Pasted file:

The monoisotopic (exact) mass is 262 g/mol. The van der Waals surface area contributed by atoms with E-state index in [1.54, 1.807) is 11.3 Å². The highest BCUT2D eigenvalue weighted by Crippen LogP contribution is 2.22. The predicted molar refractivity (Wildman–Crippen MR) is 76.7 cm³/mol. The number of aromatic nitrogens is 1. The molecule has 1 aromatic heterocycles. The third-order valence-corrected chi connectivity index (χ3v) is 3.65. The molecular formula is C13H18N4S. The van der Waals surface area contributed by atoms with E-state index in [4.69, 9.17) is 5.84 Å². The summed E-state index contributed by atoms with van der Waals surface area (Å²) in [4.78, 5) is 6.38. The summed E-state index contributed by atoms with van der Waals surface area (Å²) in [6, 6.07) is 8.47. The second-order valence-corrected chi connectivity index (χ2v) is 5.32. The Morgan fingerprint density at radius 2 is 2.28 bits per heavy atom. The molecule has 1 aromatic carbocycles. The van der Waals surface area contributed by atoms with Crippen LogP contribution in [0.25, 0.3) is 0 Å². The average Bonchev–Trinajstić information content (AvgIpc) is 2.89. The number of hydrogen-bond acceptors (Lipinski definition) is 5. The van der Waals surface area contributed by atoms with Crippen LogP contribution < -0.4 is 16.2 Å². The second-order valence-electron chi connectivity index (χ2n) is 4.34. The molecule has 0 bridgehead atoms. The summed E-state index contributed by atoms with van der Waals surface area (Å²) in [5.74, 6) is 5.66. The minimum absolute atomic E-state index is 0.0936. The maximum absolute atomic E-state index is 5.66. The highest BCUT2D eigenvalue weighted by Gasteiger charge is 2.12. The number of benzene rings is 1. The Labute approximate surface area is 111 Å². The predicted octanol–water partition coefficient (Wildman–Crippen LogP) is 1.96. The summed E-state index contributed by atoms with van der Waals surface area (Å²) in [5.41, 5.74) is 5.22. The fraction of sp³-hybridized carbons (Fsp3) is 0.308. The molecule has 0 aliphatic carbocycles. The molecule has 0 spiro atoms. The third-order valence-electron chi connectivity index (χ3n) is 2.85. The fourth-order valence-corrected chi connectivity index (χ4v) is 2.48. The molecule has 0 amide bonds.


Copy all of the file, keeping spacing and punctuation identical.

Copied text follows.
The monoisotopic (exact) mass is 262 g/mol. The van der Waals surface area contributed by atoms with E-state index in [1.54, 1.807) is 11.3 Å². The highest BCUT2D eigenvalue weighted by Crippen LogP contribution is 2.22. The predicted molar refractivity (Wildman–Crippen MR) is 76.7 cm³/mol. The number of aromatic nitrogens is 1. The molecule has 1 aromatic heterocycles. The third-order valence-corrected chi connectivity index (χ3v) is 3.65. The molecular formula is C13H18N4S. The van der Waals surface area contributed by atoms with E-state index in [4.69, 9.17) is 5.84 Å². The summed E-state index contributed by atoms with van der Waals surface area (Å²) in [4.78, 5) is 6.38. The summed E-state index contributed by atoms with van der Waals surface area (Å²) in [6, 6.07) is 8.47. The second-order valence-corrected chi connectivity index (χ2v) is 5.32. The Morgan fingerprint density at radius 2 is 2.28 bits per heavy atom. The molecule has 1 aromatic carbocycles. The van der Waals surface area contributed by atoms with Crippen LogP contribution in [0.25, 0.3) is 0 Å². The average Bonchev–Trinajstić information content (AvgIpc) is 2.89. The number of hydrogen-bond acceptors (Lipinski definition) is 5. The van der Waals surface area contributed by atoms with Crippen LogP contribution < -0.4 is 16.2 Å². The second-order valence-electron chi connectivity index (χ2n) is 4.34. The molecule has 0 bridgehead atoms. The summed E-state index contributed by atoms with van der Waals surface area (Å²) in [5.74, 6) is 5.66. The minimum absolute atomic E-state index is 0.0936. The maximum absolute atomic E-state index is 5.66. The highest BCUT2D eigenvalue weighted by Gasteiger charge is 2.12. The number of benzene rings is 1. The Labute approximate surface area is 111 Å². The predicted octanol–water partition coefficient (Wildman–Crippen LogP) is 1.96. The summed E-state index contributed by atoms with van der Waals surface area (Å²) in [5.41, 5.74) is 5.22. The fraction of sp³-hybridized carbons (Fsp3) is 0.308. The molecule has 0 aliphatic carbocycles. The molecule has 0 spiro atoms. The third-order valence-electron chi connectivity index (χ3n) is 2.85. The fourth-order valence-corrected chi connectivity index (χ4v) is 2.48. The molecule has 0 amide bonds.